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Humphries, John
The Official Music Master-Heavy Metal (Book Review)
December 2011
Released: 1990, John Humphries Publishing
Rating: 2.0/5
Reviewer: JP

This is an interesting curio from a time gone by. Before the digital age, information about music releases were compiled by record labels and industry people. Naturally these lists would be recorded, maintained and updated by the industry. You could go to the actual record store and go to these huge binders of printed information and look up the basic info about an album or cassette and eventually CD, such as band name, album title, record label, catalogue number, format availability and year of release.

HEAVY METAL was first published in 1990 by the Music Master group, who were responsible for a wide number of similar, genre specific books. Essentially Music Master published the massive amount of data they had compiled into a paperback. It’s pretty massive with over 23,00 entries! There was a second edition published in 1994.

This paperback is now long out of print and of course 20+ years out of date but in the interest of being comprehensive for the Library Of Loudness and all you archivists out there, I’ll say a few words. This monster book is over 620 pages long and has about 100 small black and white photos. It has really tiny text, black on white, and alphabetical, chronological lists of album releases of many, many Hard Rock/Heavy Metal sub-genres. There is a brief introduction by Neil Jeffries who was with Kerrang! magazine at the time. There is a list of international distributors as well. I don’t believe this publication was really intended for broad public sale but more for libraries, retailers and record companies as a reference guide. It is more of a catalogue than an encyclopedia.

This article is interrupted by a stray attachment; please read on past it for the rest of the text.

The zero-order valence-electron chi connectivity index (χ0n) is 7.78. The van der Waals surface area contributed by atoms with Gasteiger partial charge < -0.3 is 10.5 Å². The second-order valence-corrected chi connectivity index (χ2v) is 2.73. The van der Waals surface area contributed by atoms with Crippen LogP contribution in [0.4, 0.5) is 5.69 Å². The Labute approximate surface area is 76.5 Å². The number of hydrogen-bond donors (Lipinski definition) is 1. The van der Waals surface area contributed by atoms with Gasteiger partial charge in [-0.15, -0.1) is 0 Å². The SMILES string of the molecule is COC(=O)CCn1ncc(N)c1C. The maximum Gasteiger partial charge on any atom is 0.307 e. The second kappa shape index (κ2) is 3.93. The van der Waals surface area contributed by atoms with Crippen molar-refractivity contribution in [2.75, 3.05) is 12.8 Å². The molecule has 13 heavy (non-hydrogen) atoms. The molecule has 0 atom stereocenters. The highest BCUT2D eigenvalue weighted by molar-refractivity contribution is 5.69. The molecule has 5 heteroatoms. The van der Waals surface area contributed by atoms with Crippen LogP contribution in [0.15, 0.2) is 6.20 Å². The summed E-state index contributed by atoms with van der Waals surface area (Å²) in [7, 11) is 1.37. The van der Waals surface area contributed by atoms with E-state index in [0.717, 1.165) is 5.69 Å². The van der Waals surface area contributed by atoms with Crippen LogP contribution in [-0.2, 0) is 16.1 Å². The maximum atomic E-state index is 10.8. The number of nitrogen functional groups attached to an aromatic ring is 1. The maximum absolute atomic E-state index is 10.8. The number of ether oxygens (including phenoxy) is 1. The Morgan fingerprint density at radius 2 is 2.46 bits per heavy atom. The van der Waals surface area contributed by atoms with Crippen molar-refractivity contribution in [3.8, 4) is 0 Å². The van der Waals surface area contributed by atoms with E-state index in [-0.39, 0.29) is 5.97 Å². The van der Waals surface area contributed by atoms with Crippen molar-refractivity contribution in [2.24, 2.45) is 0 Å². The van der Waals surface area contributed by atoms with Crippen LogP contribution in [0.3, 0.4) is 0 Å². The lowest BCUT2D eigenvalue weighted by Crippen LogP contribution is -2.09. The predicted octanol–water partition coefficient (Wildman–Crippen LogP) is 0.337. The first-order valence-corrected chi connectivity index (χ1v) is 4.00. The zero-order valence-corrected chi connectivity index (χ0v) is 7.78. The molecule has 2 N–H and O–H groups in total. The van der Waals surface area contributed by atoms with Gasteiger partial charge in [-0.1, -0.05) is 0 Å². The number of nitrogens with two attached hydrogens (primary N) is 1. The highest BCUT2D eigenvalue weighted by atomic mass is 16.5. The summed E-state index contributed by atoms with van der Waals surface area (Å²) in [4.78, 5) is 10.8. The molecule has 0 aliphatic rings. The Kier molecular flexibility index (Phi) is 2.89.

There is tons of information for the collectors, catalogue numbers and so on however much of this information is now available for free on the internet. Naturally, there was a bit more quality control and editorial discretion with this book compiled by professionals paid to try to accurately catalogue albums, whereas today, any kid can dump inaccurate info onto the net. With thousand of Metal releases coming out a year, books are no longer practical mediums to convey this much information, however back in 1990 this was pretty cool and the first of it’s kind. You can grab a used copy at a number of on-line retailers for a few dollars.
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